“They were wonderful to us,” Starbuck said of the folks his agency worked with in leasing the space at the Jones Center. However, he said the “instability” of what will become of the building and grounds pushed the group to make the move.
The Surry County Board of Commissioner members have voiced hopes to sell the property because of the rising maintenance costs. While a number of groups and individuals have stated they want to see the Jones School purchased by a local agency to preserve the historic facility, no buyers have yet come forward.
Starbuck said he has nothing but good to say about the facility, but he’s glad the DAV is back at Veterans Park, in a building the group helped renovate in years past. He hopes the new location will be easily accessible by area veterans.
“Our county has an exceptional large veteran population,” he said.
The DAV, he explained, offers several services for those who have served the nation in the armed forces.
Among those is the weekly opportunity for veterans to meet with a counselor who is certified in helping veterans navigate the often confusing network of requirements and federal agencies. The counselor knows the forms and procedures and can help veterans secure health and other benefits.
He explained that in some cases, veterans suffering from health issues as they age might be eligible for benefits related to their military service, even if the health problems did not surface until years after they left the military.
Starbuck said the group also offers transportation service for area veterans, including trips to the VA facilities in Salisbury and Kernersville.
“We are one of the few DAV chapters offer that kind of service,” he said. Locally, the transportion offering was cut out during what he called “the height of the pandemic,” but it is now back in use.
He said the group also meets at the new location the fourth Tuesday of each month, at 6:30 p.m. for dinner and sociliazing, with a business meeting starting around 7.
For more information about the DAV, call 336-789-0328.
February 01, 2022
A Lowgap man was arrested Monday on a charge of first-degree sexual exploitation of a minor.
Jacob Grey “Jake” Shelton, 24, of 280 Watershed Road, was confined in the Surry County Jail after being taken into custody by officers in Mount Airy. He is being held under a $100,000 secured bond.
The sexual exploitation of a minor charge, which is a felony, had been filed last Thursday through the Surry County Sheriff’s Office.
Shelton came to the Mount Airy Police Department Monday afternoon to be served with an arrest warrant in the case, with the large secured bond subsequently set by Magistrate Merlin Scales.
An investigation that led to the charge against Shelton originated at his home on Watershed Road in October, Maj. Larry Lowe of the Surry Sheriff’s Office said Tuesday, relaying information from the detective who handled the case.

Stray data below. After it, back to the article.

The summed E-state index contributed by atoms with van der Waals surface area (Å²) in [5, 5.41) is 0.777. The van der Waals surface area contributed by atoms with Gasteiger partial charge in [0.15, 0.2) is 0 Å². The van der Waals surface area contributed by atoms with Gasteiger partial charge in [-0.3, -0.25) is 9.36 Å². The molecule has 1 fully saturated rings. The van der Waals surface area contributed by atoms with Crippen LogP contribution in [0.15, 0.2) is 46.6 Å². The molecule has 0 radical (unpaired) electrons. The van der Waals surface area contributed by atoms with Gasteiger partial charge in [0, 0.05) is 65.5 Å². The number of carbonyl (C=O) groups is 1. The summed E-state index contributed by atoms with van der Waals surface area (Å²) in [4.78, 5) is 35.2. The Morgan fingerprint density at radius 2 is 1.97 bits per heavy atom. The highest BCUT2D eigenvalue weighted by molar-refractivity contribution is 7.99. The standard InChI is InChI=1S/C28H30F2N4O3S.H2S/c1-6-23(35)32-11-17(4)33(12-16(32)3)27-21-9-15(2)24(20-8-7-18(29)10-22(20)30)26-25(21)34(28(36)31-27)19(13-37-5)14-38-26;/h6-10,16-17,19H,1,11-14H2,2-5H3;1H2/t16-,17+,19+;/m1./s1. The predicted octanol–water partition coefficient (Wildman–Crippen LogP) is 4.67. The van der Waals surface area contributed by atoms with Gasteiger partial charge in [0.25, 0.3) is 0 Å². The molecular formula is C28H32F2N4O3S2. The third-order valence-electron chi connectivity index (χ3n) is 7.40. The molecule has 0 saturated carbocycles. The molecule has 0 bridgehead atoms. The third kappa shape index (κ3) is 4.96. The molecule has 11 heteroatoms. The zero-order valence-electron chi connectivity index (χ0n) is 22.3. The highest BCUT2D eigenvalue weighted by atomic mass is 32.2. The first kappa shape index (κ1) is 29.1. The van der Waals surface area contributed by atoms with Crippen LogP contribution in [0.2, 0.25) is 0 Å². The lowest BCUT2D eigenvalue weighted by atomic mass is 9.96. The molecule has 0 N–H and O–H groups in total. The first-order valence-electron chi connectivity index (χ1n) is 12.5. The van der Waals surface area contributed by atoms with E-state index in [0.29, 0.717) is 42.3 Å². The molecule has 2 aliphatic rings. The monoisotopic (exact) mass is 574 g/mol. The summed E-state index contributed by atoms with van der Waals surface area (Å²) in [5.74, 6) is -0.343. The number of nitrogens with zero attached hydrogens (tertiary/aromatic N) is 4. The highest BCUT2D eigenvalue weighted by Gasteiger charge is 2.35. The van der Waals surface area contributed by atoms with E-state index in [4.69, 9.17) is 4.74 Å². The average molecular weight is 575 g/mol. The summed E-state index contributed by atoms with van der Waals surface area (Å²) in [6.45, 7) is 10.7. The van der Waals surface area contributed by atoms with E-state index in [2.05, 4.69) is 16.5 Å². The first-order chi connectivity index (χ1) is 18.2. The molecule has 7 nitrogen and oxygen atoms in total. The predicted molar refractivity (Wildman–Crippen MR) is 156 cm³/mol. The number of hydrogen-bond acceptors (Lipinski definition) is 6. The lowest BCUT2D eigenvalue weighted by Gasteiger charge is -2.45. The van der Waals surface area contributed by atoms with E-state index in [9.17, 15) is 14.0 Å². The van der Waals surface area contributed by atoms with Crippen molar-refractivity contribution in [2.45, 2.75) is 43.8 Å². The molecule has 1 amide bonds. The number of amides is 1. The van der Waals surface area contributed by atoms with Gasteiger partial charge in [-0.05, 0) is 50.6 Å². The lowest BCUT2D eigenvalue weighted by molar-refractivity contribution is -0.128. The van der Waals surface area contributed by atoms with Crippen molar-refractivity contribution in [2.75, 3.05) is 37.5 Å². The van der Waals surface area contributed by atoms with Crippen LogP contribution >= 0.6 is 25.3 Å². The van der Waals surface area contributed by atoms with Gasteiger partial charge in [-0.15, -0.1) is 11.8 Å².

Due to its sensitive nature, no further details were released, including the age of the alleged victim or any specifics regarding the accusation.
“The case is marked as a juvenile (matter) and that’s the reason why we can’t release anything else,” Lowe explained.
Under state law, the offense of first-degree sexual exploitation of a minor can be issued against a person who uses, employs, induces, coerces, encourages or facilitates a minor to engage in or assist others to engage in sexual activity.
This can include doing so for the purpose of producing material containing a visual representation depicting that.
The charge also applies to a person who permits a minor under his custody or control to engage in such sexual acts, or who records, photographs, films, develops or duplicates for sale or pecuniary gain material which includes a visual representation of the activity.
A mistake of age is not a defense to a prosecution in such a case, the law states.
Shelton is scheduled to appear in District Court in Dobson next Wednesday.
In January 2019, the Lowgap man was facing three charges of assault on a female, according to previous reports.
February 01, 2022
A rash of incidents involving financial transaction card fraud and obtaining property by false pretenses has struck Mount Airy, with four businesses and an area bank victimized so far in a scheme netting hundreds of dollars in merchandise.
The crimes unfolding in recent days have concerned an unknown suspect representing himself as the card holder and purchasing goods by fraudulent means.
Those cases came to light last week, targeting the Circle K convenience store on North Main Street, Walmart, the Sheetz convenience store and 601 Vapor and Tobacco Inc. on Rockford Street.
The crimes resulted in total property losses of $368.
In addition to the businesses, the Carter Bank and Trust office in Hillsville, Virginia, is listed as a victim of the incidents.
Michelle Leah King of Hillsville, a employee of Circle K in Fancy Gap who apparently is the rightful card holder, reported the crimes last week involving transactions occurring earlier in the month.
The suspect bought $80 worth of lottery tickets and $18 in food via the drive-through at Sheetz; $95 in gas at Circle K on North Main Street; a jacket, Wrangler pants, socks and Busch Ice beer at Wal-Mart, having a total value of $66; and unspecified “consumable goods” valued at $109 from 601 Vapor and Tobacco.